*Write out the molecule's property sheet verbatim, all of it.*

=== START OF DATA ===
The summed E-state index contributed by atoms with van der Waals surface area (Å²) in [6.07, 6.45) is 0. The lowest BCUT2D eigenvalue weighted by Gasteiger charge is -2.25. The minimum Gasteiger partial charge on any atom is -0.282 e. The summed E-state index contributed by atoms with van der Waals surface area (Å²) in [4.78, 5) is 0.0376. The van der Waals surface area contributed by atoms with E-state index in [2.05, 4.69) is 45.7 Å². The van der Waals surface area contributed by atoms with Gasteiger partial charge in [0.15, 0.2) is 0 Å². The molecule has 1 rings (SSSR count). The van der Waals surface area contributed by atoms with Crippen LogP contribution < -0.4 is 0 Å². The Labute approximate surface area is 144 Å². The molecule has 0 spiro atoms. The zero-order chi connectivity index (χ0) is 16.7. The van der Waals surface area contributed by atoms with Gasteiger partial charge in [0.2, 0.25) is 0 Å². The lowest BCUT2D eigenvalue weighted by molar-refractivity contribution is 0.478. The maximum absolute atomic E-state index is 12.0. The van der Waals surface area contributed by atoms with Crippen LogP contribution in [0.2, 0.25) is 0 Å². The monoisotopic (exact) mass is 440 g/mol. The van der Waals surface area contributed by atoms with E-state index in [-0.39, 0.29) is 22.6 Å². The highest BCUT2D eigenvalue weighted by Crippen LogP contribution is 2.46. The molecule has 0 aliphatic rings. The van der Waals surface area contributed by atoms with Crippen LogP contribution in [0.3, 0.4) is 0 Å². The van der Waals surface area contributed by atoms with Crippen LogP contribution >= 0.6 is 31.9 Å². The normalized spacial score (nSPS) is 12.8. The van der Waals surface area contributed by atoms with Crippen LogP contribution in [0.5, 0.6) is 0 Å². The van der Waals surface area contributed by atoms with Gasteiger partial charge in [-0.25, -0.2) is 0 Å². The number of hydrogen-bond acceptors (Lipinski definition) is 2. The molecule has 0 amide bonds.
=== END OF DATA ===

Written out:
The summed E-state index contributed by atoms with van der Waals surface area (Å²) in [6.07, 6.45) is 0. The lowest BCUT2D eigenvalue weighted by Gasteiger charge is -2.25. The minimum Gasteiger partial charge on any atom is -0.282 e. The summed E-state index contributed by atoms with van der Waals surface area (Å²) in [4.78, 5) is 0.0376. The van der Waals surface area contributed by atoms with E-state index in [2.05, 4.69) is 45.7 Å². The van der Waals surface area contributed by atoms with Gasteiger partial charge in [0.15, 0.2) is 0 Å². The molecule has 1 rings (SSSR count). The van der Waals surface area contributed by atoms with Crippen LogP contribution < -0.4 is 0 Å². The Labute approximate surface area is 144 Å². The molecule has 0 spiro atoms. The zero-order chi connectivity index (χ0) is 16.7. The van der Waals surface area contributed by atoms with Gasteiger partial charge in [0.2, 0.25) is 0 Å². The lowest BCUT2D eigenvalue weighted by molar-refractivity contribution is 0.478. The maximum absolute atomic E-state index is 12.0. The van der Waals surface area contributed by atoms with Crippen LogP contribution in [0.2, 0.25) is 0 Å². The monoisotopic (exact) mass is 440 g/mol. The van der Waals surface area contributed by atoms with E-state index in [-0.39, 0.29) is 22.6 Å². The highest BCUT2D eigenvalue weighted by Crippen LogP contribution is 2.46. The molecule has 0 aliphatic rings. The van der Waals surface area contributed by atoms with Crippen LogP contribution in [0.3, 0.4) is 0 Å². The van der Waals surface area contributed by atoms with Crippen LogP contribution >= 0.6 is 31.9 Å². The normalized spacial score (nSPS) is 12.8. The van der Waals surface area contributed by atoms with Crippen LogP contribution in [0.5, 0.6) is 0 Å². The van der Waals surface area contributed by atoms with Gasteiger partial charge in [-0.25, -0.2) is 0 Å². The number of hydrogen-bond acceptors (Lipinski definition) is 2. The molecule has 0 amide bonds.